Hawai‘i means the beach and fun in the sun. But Hawai‘i’s
oceans can be dangerous and turn fun into tragedy. Use care
and caution for all water activities, including swimming pools,
and always read and obey safety signs. They could save your
1. Never go swimming alone, even if you are an exceptional
swimmer. Never go to the beach alone.
2. Be aware of high surf warnings and strong currents.
3. Large waves can sweep over you and sweep you off the beach
and into the surf. Use caution. Watch for breaking waves. Avoid
wet, rocky areas, and never turn your back to the ocean.
4. Most beaches post signs about the conditions of the ocean.
Read and obey them. Strong currents may not be noticeable on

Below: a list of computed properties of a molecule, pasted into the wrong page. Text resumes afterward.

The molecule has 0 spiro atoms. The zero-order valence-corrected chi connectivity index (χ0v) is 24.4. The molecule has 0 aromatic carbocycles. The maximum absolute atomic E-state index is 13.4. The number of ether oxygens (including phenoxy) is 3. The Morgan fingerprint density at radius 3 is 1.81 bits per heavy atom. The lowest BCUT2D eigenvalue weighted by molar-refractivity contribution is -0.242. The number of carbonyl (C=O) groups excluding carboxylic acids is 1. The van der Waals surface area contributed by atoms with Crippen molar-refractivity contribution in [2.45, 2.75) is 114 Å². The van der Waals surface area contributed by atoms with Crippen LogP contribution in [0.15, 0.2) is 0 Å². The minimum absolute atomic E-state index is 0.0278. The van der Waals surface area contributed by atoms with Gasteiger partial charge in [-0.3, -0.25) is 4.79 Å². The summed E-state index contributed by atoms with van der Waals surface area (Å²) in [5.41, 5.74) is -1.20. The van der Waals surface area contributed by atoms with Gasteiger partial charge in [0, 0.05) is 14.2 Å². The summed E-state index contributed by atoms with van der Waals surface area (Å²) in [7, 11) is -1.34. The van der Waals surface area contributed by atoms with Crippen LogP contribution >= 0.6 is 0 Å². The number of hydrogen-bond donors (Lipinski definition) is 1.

the surface but can be dangerous beneath.
5. Know the various beaches on the islands and the prevailing
conditions at each. Select beaches with conditions that match
your skills and comfort level.
6. Swimming pools are deceptively designed, shallow at one
end and dropping, sometimes rapidly, toward the deeper end.
Never go into a pool alone, unless you are a strong swimmer.
7. The sun's ultraviolet radiation can cause skin cancer. Whenever
you swim, use protective sun screen, preferably SPF 15 or above.
Some skin experts advise you to use sun screen at all times.
If you would like to learn how to swim, call the following
places for more information:
YMCA (Young Men’s Christian Association) 536-3556
Swimming lessons are offered for all levels—beginner,
intermediate, etc.--and costs range from month to month or
for a designated swim program.
YWCA (Young Women’s Christian Association) 538-7061
There is an annual membership fee of $30 with additional costs
for adult swimmers.
Look in the yellow pages of the telephone directory under
Swimming Instruction for additional places to learn how to